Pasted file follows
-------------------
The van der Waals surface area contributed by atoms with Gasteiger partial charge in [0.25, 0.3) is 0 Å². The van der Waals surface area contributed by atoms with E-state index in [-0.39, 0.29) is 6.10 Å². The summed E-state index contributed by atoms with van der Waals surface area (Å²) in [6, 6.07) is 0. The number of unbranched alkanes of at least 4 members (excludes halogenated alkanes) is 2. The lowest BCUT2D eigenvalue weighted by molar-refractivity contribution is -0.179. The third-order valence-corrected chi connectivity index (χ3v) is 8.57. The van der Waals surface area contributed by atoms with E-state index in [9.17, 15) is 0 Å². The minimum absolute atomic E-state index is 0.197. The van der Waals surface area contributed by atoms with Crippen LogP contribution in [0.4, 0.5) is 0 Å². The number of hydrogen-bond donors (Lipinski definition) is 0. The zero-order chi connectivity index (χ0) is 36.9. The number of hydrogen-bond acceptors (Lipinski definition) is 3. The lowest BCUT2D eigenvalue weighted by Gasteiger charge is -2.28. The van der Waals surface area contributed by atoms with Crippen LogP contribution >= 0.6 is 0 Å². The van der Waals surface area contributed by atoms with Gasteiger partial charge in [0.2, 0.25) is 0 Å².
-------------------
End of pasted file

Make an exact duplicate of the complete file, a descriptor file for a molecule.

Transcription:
The van der Waals surface area contributed by atoms with Gasteiger partial charge in [0.25, 0.3) is 0 Å². The van der Waals surface area contributed by atoms with E-state index in [-0.39, 0.29) is 6.10 Å². The summed E-state index contributed by atoms with van der Waals surface area (Å²) in [6, 6.07) is 0. The number of unbranched alkanes of at least 4 members (excludes halogenated alkanes) is 2. The lowest BCUT2D eigenvalue weighted by molar-refractivity contribution is -0.179. The third-order valence-corrected chi connectivity index (χ3v) is 8.57. The van der Waals surface area contributed by atoms with E-state index in [9.17, 15) is 0 Å². The minimum absolute atomic E-state index is 0.197. The van der Waals surface area contributed by atoms with Crippen LogP contribution in [0.4, 0.5) is 0 Å². The number of hydrogen-bond donors (Lipinski definition) is 0. The zero-order chi connectivity index (χ0) is 36.9. The number of hydrogen-bond acceptors (Lipinski definition) is 3. The lowest BCUT2D eigenvalue weighted by Gasteiger charge is -2.28. The van der Waals surface area contributed by atoms with Crippen LogP contribution >= 0.6 is 0 Å². The van der Waals surface area contributed by atoms with Gasteiger partial charge in [0.2, 0.25) is 0 Å².